Tuesday, May 27, 2008

Why I Am a Democrat

The Civil Rights Act introduced to Congress by President Kennedy in 1963 and signed into law by President Johnson in 1964 dramatically changed both the Democratic and the Republican Parties. When the bill came up for debate in the Senate in March of '64 Democratic Senator Richard Russell of Georgia said, "We will resist to the bitter end any measure or any movement which would have a tendency to bring about social equality and intermingling and amalgamation of the races in our (Southern) states." He then led a filibuster by Southern Democrats that lasted 57 days culminated by a speech given by Senator Robert Byrd, Democrat from West Virginia, that lasted 14 hours and 13 minutes. After a compromise was reached the legislation finally passed the Senate 73-27 with almost all Southern Democrats voting nay. When President Johnson signed this historic document on July 2, 1964, he put down his pen and said to an aide, "We (meaning we Democrats) have lost the South for a generation."

The Southern Strategy was the brain-child of Nixon's strategist Kevin Phillips. Here is what he told the New York Times in an interview in 1970:

"From now on, the Republicans are never going to get more than 10 to 20 percent of the Negro vote and they don't need any more than that... but Republicans would be shortsighted if they weakened enforcement of the Voting Rights Act. The more Negroes who register as Democrats in the South, the sooner the Negrophobe whites will quit the Democrats and become Republicans. That's where the votes are. Without that prodding from the blacks, the whites will backslide into their old comfortable arrangement with the local Democrats."

The Republicans have used this Southern Strategy to win elections ever since. In 1980 Ronald Reagan gave a speech in Philadelphia, Mississippi promising to restore "State's Rights" and telling a crowd of whites at a County Fair that he, as President, would return control of education and all programs that affected local entities to state and local control. Philadelphia, Mississippi was the scene of the June 21, 1964 murder of civil rights workers James Chancy, Andrew Goodman and Michael Schwerner. Reagan was cheered with a standing ovation. He went on to carry Mississippi and the entire South except for Georgia in 1980 and every Southern state in 1984.

Today the entire South is Republican. A vast majority of the governors of Southern states are Republican and almost all legislative bodies in the South are in Republican hands. And racism is the reason. I'm not inferring that every Republican is a racist only that the party has used racist politics to gain and hold on to political power.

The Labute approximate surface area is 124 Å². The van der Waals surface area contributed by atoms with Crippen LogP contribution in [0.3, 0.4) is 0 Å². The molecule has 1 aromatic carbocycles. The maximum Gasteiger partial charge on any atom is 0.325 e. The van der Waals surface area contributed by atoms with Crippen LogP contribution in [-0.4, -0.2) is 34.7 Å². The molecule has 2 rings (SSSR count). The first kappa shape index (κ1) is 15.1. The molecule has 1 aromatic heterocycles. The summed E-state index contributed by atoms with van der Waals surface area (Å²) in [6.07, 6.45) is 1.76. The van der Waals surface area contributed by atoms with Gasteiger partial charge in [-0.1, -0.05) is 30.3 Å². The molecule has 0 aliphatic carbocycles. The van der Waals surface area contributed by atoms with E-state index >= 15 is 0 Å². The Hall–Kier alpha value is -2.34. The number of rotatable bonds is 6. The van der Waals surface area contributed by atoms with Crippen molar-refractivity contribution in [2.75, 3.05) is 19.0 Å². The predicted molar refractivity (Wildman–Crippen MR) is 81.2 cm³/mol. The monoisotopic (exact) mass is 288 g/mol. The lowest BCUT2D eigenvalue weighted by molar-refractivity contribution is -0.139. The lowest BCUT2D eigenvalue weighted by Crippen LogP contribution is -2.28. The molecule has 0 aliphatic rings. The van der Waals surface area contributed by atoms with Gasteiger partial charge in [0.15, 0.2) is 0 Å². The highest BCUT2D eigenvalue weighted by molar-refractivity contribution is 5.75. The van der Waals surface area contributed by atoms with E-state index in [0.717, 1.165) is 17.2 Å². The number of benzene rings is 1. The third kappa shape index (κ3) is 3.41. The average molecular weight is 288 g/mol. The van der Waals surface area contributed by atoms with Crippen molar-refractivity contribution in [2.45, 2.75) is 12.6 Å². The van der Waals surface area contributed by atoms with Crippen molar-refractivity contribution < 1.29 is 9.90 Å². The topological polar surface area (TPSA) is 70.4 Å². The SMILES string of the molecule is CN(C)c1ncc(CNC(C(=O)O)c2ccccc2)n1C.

The Democratic Party doesn't exactly have clean hands when it comes to using racism to gain and hold on to political power. Before the enactment of the Civil Rights Act of 1964, the Democrats held on to what was called the Solid South in every Presidential election since the end of the Civil War. The so called Jim Crow laws were enacted by Democratic controlled Southern Legislators and signed into law by Democratic governors. Some of the most racist Congressmen and Senators in Washington used to be Democrats. Thankfully they've all either died off, reformed or switched to the Republican Party.

If you have read the last two posts to this blog it should be as obvious to you as it is to me that we have been vicariously re-fighting the Civil War for 140 years every four years in the voting booth. This is undoubtedly the most salient fact that is considered "too hot to handle" by the mainstream media in this country. No media outlet dares to talk about this obvious, all important salient fact but the New York Times and the Washington Post and when they do they get hammered for being too liberal, elitist and out of touch with mainstream American values.

Before November of this year Republicans will be working hard to shore up their base which used to be based on the high ideals of holding our nation together and enfranchising all of our citizens but has changed recently to catering to the three or more r's of radical religiosity, racism and reducing taxes (which translates to reaming the poor to reward the rich) and reducing spending which translates into less funding for social programs that help those of us Americans who are less fortunate to gain a foothold to better ourselves or even provide ourselves and our children adequate nutrition, education and health care.

It has only been since the 2000 elections that the mainstream media has begun to talk about Red States and Blue States. We ought to be truthful with ourselves and keep the blue states blue and change the red states to gray. Go look at the last two posts of this blog to see what I mean.

No comments: